This section is from the book "What England Can Teach Us About Gardening", by Wilhelm Miller. Also available from Amazon: What England Can Teach Us About Gardening.
The second great reason why we cannot copy English cottage gardens is that about four tenths of their charm is due to the cottages themselves and these do not fit our present mode of life at all. I wish you could see the book that lies before me as I write — Ditchfield's "English Cottages and their Doorway Gardens." It is full of beautiful photographs. But every time I put one hand over the cottage, its garden shrinks enormously in interest. The soul of it is gone. Old cottages in England are always either beautiful or picturesque, but on the practical side they are invariably deficient.
For instance, thatched roofs are dreams of beauty, and once upon a time they were economical in England, but in America they cost too much, and even in England it is against the law in some districts to thatch new cottages. Small window panes are poetic, but hard to clean. Rambling structures may be lovable, but they multiply steps and waste a woman's strength. Crooked stairs may be romantic, but they are dangerous. High roofs mean a waste of room.
The English cottage which nestles so sweetly among the ever-blooming roses was developed before people knew anything about germs and before the importance of ventilation and sunlight was understood. Picturesqueness is almost invariably associated with dirt, and dirt breeds disease. Dearly as I love the picturesque I would not buy it at the cost of healthfulness. It hurts me to say so, but picturesqueness always means increased cost, both for construction and maintenance; and it usually means unsanitary conditions. (See plate 108.)
Indeed, we enormously overrate the value of the picturesque as contrasted with the beautiful. The traveller finds the former more entertaining, but for living purposes the latter wears best (contrast the beautiful and picturesque on plate 109). Now the beauty of English cottages is chiefly due to the national quality in their architecture. But this grew out of their conditions — climatic, economic and historical — not ours. For instance, the soul of an English cottage is its fireplace, and in that climate an open hearth keeps a cottage warm enough. Not so with us. Again, you cannot tell from the outside of an English house what the different rooms are used for. This is because the English have a passion for privacy. We do not, and our favourite type, the Georgian or Colonial, frankly reveals the purpose of every part.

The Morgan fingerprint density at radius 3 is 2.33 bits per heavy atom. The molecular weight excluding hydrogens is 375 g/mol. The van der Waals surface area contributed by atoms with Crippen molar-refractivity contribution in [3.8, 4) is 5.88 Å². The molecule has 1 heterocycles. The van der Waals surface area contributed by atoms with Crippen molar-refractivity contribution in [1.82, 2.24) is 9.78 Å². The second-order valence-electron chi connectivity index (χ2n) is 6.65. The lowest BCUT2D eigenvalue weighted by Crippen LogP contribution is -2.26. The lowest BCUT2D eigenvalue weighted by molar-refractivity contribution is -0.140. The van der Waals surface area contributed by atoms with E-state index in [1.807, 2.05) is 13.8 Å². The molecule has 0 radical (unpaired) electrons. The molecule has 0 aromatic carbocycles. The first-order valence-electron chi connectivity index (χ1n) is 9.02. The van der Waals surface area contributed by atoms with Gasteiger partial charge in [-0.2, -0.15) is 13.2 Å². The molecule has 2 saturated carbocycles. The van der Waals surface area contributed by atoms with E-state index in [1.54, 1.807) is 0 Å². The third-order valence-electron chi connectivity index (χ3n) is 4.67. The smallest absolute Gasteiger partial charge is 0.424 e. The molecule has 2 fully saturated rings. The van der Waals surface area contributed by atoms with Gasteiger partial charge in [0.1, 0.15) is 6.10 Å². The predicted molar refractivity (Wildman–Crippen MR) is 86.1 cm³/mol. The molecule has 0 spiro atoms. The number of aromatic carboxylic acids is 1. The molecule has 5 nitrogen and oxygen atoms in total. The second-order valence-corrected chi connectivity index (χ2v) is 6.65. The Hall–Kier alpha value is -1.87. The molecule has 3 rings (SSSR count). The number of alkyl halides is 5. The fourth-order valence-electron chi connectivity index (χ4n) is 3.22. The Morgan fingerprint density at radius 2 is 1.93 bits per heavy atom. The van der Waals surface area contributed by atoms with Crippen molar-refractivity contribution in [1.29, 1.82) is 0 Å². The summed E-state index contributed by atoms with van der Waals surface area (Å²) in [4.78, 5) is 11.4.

Other fundamental differences could be given, but I wish to give more attention to the gardens than the cottages. It is sufficient if my readers are persuaded that to make exact copies of English cottages is foolish, and that we shall never have charming cottage gardens in America until we have charming cottages in an American style.
How shall we get an American style of cottage? Many people believe that we shall evolve it by adapting the English style to our conditions. That idea is dear to my heart, but I would rather abandon it entirely than see America filled with cottages that cost too much or do not fit the lives of the people. The first thing for architects to do is to satisfy American conditions, e. g.j our hotter summers and colder winters, the higher cost of labour and of living, the dangers from mosquitoes and flies, our passion for comforts, conveniences, air, sunlight, cleanliness, and our desire to reduce housework to the minimum. Then, if there is anything left of the English style, well and good, for it is pleasant to be reminded that England was our mother-country.
It is my conviction that nine tenths of the charm of English cottage gardens is due to the environment; only one tenth seems to me intrinsic. The gardens themselves owe their beauty to two elements — the materials, or plants, and the national style of gardening.
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